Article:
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A Classic Worthy of the Name
on 29 August 2006
Around the time Bellow received the Nobel for this novel, he was the subject of my college dissertation. It was to be almost thirty years before I revisited Humboldt's Gift again as my inflight reading on a trip to the US, and when I did the experience was somewhat different.
First I noted the humour. I remembered its being an amusing book, but never as hilarious as I found it so many years on. I reflected on whether I had truly understood some of the references, and on how much more I identified with the book having travelled to some of the places mentioned - Texas, Chicago, New York, Madrid. The whole thing was so much less abstract, so I felt more able to immerse myself in the characterisation, without the need to expend energy trying to imagine what these places looked like.
It was the characterisation that really stood out, from the outwardly bullish but inwardly sheepish Charlie Citrine, and his scheming girlfriend Renata and her conspiratorial mother; the minor hoodlum Cantabile and his academic girlfriend Polly; and on to the tragic Humboldt himself, long deceased by the time of the book's opening but a constant, spectral presence throughout. Finally, the roguish Thaxter, Citrine's "business partner", a man who may well have inspired the leadership of Enron.
In addition, some of the vocabulary surprised me. For example, "leveraged". Had I registered the word back in the seventies? I guessed not. It's a word I'd associated with management consultants, financial derivatives and the eighties.
Much of the book is a study in pain, from Citrine's guilt at avoiding the down-and-out, soon-to-die Humboldt on the street in New York, his anguish over his vandalised Mercedes, the wrangles with his ex-wife and his abandonment in Madrid with Renata's son, as she stays in Chicago to marry Citrine's rival in love, Flonzaley the undertaker. However, although it is easy to empathise with the suffering, and the abandonment in particular left me feeling trapped, claustrophobic and betrayed on Citrine's behalf, he himself sustains an air of detachment throughout, even going so far as to observe that he could probably put a stop to Cantabile's nonsense immediately, but just can't be bothered.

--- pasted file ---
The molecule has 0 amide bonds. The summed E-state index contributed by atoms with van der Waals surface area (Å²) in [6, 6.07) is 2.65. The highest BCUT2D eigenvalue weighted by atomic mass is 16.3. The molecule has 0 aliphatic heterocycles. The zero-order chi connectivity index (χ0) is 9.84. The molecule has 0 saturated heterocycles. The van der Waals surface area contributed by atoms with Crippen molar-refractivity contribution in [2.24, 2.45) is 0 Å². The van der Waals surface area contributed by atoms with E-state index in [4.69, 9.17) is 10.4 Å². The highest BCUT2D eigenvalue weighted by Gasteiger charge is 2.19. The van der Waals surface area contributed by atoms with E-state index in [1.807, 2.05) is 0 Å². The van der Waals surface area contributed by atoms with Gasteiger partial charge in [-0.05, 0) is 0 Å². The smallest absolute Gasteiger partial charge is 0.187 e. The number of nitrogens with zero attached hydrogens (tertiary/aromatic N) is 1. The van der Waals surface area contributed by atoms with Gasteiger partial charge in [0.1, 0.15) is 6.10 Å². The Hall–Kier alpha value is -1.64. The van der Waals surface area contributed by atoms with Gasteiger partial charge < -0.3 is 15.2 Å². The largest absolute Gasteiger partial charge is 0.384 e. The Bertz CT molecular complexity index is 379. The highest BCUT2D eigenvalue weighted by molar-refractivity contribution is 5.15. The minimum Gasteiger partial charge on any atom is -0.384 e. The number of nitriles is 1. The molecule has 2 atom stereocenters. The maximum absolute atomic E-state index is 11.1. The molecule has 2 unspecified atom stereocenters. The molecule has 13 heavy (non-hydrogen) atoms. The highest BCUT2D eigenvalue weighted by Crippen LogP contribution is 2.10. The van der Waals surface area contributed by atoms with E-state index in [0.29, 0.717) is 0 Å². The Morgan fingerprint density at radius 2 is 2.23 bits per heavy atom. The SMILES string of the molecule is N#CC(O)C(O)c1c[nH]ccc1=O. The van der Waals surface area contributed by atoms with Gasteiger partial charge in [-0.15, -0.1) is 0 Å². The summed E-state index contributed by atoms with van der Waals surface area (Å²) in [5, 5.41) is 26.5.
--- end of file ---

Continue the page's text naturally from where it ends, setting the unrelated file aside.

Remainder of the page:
Cantabile himself is the low-life's low-life. From the incident where he insists Citrine shares the cubicle with him while he takes a crap, through to his offer of a threesome with Polly, there is plenty to dislike about him.
But still there is the humour - even the abandonment has its comic moments - just in case we should take things too seriously. Thaxter's fascination with Cantabile, for instance, which not only leads to rather more contact with the guttersnipe than Citrine cares for but also ultimately to his arrest as Cantabile presents him as a hitman at a meeting which turns out to be a sting set up by the cops.
As with other Bellow works, the erudition is stupendous, with references to a galaxy of writers, politicians, philosophers and World Historical Figures. Their lives and works are constantly analysed by the inner dialogue continually raging in Citrine's head - it's no surprise to learn Bellow was heavily influenced by Joyce, though to get a better flavour of that read Bellow's earlier novel, Herzog.
However, sad to say that, contrary to other reviews, there is no sinister Master, and no plot in the White House; nor does Dr Who make an appearance at any point in the book.
Humboldt's Gift seems to get by all right without these essentials, nevertheless. As with any classic literature, it has stood the test of time, so although the setting is now a few decades past, the dilemmas and responses of the characters are as relevant now as they were then.